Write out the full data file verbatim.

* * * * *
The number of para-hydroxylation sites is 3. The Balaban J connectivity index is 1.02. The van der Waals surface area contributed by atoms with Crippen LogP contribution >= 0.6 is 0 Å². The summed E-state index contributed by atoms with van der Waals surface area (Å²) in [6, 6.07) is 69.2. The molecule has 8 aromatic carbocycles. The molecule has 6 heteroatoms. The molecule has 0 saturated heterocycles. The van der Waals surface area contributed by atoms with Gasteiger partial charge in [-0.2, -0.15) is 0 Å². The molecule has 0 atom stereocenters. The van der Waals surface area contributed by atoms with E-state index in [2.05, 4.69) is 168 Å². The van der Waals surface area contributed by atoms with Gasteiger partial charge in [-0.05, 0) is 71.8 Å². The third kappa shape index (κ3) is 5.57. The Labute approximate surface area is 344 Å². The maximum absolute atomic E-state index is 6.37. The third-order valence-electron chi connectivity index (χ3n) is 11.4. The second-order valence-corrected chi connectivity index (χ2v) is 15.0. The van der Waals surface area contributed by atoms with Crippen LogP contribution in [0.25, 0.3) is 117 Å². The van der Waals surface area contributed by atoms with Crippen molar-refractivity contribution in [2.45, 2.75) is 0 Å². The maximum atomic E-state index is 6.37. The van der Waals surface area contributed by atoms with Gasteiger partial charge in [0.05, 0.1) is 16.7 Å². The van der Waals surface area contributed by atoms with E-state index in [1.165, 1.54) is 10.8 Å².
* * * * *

The number of para-hydroxylation sites is 3. The Balaban J connectivity index is 1.02. The van der Waals surface area contributed by atoms with Crippen LogP contribution >= 0.6 is 0 Å². The summed E-state index contributed by atoms with van der Waals surface area (Å²) in [6, 6.07) is 69.2. The molecule has 8 aromatic carbocycles. The molecule has 6 heteroatoms. The molecule has 0 saturated heterocycles. The van der Waals surface area contributed by atoms with Gasteiger partial charge in [-0.2, -0.15) is 0 Å². The molecule has 0 atom stereocenters. The van der Waals surface area contributed by atoms with E-state index in [2.05, 4.69) is 168 Å². The van der Waals surface area contributed by atoms with Gasteiger partial charge in [-0.05, 0) is 71.8 Å². The third kappa shape index (κ3) is 5.57. The Labute approximate surface area is 344 Å². The maximum absolute atomic E-state index is 6.37. The third-order valence-electron chi connectivity index (χ3n) is 11.4. The second-order valence-corrected chi connectivity index (χ2v) is 15.0. The van der Waals surface area contributed by atoms with Crippen LogP contribution in [0.25, 0.3) is 117 Å². The van der Waals surface area contributed by atoms with Crippen molar-refractivity contribution in [2.45, 2.75) is 0 Å². The maximum atomic E-state index is 6.37. The van der Waals surface area contributed by atoms with Gasteiger partial charge in [0.05, 0.1) is 16.7 Å². The van der Waals surface area contributed by atoms with E-state index in [1.165, 1.54) is 10.8 Å².